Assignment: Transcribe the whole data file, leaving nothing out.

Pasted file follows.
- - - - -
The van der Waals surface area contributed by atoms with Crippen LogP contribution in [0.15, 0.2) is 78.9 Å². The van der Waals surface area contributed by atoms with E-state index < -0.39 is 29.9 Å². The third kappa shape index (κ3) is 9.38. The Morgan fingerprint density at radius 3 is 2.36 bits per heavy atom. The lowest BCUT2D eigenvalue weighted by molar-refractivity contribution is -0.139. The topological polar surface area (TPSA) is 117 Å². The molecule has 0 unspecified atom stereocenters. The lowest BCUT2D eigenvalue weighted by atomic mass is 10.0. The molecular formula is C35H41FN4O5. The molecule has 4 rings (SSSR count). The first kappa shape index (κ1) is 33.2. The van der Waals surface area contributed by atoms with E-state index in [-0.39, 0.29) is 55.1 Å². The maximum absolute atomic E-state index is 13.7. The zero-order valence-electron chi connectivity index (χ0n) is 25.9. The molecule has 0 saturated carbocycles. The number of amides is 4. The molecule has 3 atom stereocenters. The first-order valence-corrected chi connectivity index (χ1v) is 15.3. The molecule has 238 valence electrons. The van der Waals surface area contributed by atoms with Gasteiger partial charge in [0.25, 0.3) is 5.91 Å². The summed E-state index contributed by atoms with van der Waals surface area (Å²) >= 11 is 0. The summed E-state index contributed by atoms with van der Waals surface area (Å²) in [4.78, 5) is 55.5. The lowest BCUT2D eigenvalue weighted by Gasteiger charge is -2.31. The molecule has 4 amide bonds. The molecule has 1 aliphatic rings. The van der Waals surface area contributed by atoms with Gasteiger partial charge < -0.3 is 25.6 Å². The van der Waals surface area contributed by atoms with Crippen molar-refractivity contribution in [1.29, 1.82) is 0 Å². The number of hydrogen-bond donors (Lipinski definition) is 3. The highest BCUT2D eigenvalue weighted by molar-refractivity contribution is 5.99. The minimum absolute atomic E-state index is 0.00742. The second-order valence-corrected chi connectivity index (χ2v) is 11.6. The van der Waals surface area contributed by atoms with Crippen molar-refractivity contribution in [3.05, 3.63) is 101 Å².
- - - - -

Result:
The van der Waals surface area contributed by atoms with Crippen LogP contribution in [0.15, 0.2) is 78.9 Å². The van der Waals surface area contributed by atoms with E-state index < -0.39 is 29.9 Å². The third kappa shape index (κ3) is 9.38. The Morgan fingerprint density at radius 3 is 2.36 bits per heavy atom. The lowest BCUT2D eigenvalue weighted by molar-refractivity contribution is -0.139. The topological polar surface area (TPSA) is 117 Å². The molecule has 0 unspecified atom stereocenters. The lowest BCUT2D eigenvalue weighted by atomic mass is 10.0. The molecular formula is C35H41FN4O5. The molecule has 4 rings (SSSR count). The first kappa shape index (κ1) is 33.2. The van der Waals surface area contributed by atoms with E-state index in [-0.39, 0.29) is 55.1 Å². The maximum absolute atomic E-state index is 13.7. The zero-order valence-electron chi connectivity index (χ0n) is 25.9. The molecule has 0 saturated carbocycles. The number of amides is 4. The molecule has 3 atom stereocenters. The first-order valence-corrected chi connectivity index (χ1v) is 15.3. The molecule has 238 valence electrons. The van der Waals surface area contributed by atoms with Gasteiger partial charge in [0.25, 0.3) is 5.91 Å². The summed E-state index contributed by atoms with van der Waals surface area (Å²) >= 11 is 0. The summed E-state index contributed by atoms with van der Waals surface area (Å²) in [4.78, 5) is 55.5. The lowest BCUT2D eigenvalue weighted by Gasteiger charge is -2.31. The molecule has 4 amide bonds. The molecule has 1 aliphatic rings. The van der Waals surface area contributed by atoms with Gasteiger partial charge < -0.3 is 25.6 Å². The van der Waals surface area contributed by atoms with Crippen molar-refractivity contribution in [1.29, 1.82) is 0 Å². The number of hydrogen-bond donors (Lipinski definition) is 3. The highest BCUT2D eigenvalue weighted by molar-refractivity contribution is 5.99. The minimum absolute atomic E-state index is 0.00742. The second-order valence-corrected chi connectivity index (χ2v) is 11.6. The van der Waals surface area contributed by atoms with Crippen molar-refractivity contribution in [3.05, 3.63) is 101 Å².